How did that silly pop culture refrain go? Fifty is the new 30?
This psychobabble got so completely out of hand that when Harris Interactive asked people last fall what age they’d like to remain the rest of their lives, 50 was the most popular response.
Call it denial, call it whatever, but this is just one more bit of self-absorbed nonsense from people of a certain age who refuse to acknowledge that, no matter how many supplements or yoga classes they take, there’s a rocking chair and porch in their near future – if they’re lucky.
I just ran across a bit of research on workplace age discrimination
from the Federal Reserve Bank of San Francisco that takes this discussion from the pages of People to something with considerably more weight.
The economists who did this work said they found evidence that in states with stronger age-discrimination protections, older workers stayed unemployed for longer periods than younger workers.
You read that correctly. Where the laws were written with the interests of older employees
in mind, the consequences for them were worse.
What is that, exactly? Irony of the sort that makes you want to gag? Certainly it’s evidence, once more, that no good deed goes unpunished.
The researchers – David Neumark and Patrick Button, economists at the University of California, Irvine – said they found 34 states where the Age Discrimination in Employment Act applied to more companies than the federal law did. The ADEA applies only to employers with 20 or more workers.
Also, while the federal law allows for actual damages, 29 states were found to have allowed punitive damages, too.
Previous research by the same team found that, before the Great Recession, these stronger protections enabled older workers to remain employed longer and may have increased hiring among their age group.
However, their latest examination, which covered the 2007-09 recession, found that states with laws that allow larger damage awards “have an additional 5.57 weeks of unemployment for older men relative to younger men during the recession, and an additional 5.04 weeks of unemployment after the recession.”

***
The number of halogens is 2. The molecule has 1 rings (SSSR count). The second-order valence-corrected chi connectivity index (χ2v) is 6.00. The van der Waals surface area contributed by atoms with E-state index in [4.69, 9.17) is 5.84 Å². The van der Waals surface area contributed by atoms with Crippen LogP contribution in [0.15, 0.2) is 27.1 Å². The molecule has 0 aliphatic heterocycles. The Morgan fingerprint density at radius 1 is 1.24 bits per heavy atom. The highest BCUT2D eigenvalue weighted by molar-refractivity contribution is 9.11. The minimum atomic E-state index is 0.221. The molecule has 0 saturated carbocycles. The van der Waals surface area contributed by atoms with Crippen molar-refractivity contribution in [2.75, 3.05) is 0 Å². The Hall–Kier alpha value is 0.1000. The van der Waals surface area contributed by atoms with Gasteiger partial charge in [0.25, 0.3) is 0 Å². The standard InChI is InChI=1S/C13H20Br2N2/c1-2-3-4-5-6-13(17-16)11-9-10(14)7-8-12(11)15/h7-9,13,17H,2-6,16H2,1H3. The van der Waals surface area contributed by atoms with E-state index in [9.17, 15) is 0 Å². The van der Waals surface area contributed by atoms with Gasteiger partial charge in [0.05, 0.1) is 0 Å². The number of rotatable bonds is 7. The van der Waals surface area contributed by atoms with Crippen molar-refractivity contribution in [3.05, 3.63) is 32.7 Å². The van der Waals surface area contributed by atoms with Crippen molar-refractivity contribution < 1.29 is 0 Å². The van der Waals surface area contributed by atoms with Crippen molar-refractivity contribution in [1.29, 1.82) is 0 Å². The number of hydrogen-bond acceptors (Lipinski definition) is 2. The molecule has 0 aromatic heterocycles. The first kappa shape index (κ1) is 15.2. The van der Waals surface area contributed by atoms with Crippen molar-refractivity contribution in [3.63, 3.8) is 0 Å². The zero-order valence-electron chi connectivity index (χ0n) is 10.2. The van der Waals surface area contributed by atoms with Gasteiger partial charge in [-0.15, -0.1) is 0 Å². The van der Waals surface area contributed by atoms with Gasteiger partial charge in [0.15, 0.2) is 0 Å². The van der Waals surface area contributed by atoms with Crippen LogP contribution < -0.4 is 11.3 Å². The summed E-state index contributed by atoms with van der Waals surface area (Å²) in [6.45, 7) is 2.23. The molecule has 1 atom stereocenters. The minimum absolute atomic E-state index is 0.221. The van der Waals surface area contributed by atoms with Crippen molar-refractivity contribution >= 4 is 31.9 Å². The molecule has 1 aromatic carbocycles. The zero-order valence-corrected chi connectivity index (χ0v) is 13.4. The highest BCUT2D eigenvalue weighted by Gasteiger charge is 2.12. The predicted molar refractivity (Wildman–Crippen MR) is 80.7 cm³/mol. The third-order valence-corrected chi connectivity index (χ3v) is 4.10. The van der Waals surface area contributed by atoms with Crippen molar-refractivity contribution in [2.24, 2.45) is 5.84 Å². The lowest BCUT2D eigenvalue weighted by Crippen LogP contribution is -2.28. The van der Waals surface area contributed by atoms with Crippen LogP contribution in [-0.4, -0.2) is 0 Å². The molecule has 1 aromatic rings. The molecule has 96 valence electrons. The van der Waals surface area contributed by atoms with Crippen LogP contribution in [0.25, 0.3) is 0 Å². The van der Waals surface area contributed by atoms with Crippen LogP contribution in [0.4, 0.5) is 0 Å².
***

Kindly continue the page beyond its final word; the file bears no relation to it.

(Weirdly, the opposite thing happened to older women, but the authors said they didn’t have enough data on women to declare that trend to be statistically significant.)
The bottom line here? Older workers simply didn’t have better odds of getting hired in states with tougher age discrimination laws.
The economists didn’t know exactly why this had happened, but here’s their explanation, in their own words:
• An event like the Great Recession disrupts the labor market so severely that sorting out which effects are due to age discrimination and which to worsening business conditions becomes very difficult. These complications may make it hard to demonstrate age discrimination, reducing the likelihood that the legal system can intervene effectively and fairly.
• States with stronger age discrimination laws impose constraints on employers. Thus, there could be what might be described as a pent-up demand for age discrimination in these states. A sharp downturn gives employers cover to engage in age discrimination.
• During and after the Great Recession, business conditions and the need for labor may have been so uncertain that employers became especially wary of hiring older workers. They may have feared that if they had to lay off older workers, they would face wrongful termination claims based on age. Such claims could be more likely or more costly in states with stronger age discrimination laws.
Here’s my takeaway, in simpler words:
It’s no wonder trust
between employees and their employers sucks so bad.
Originally published on BenefitsPro.com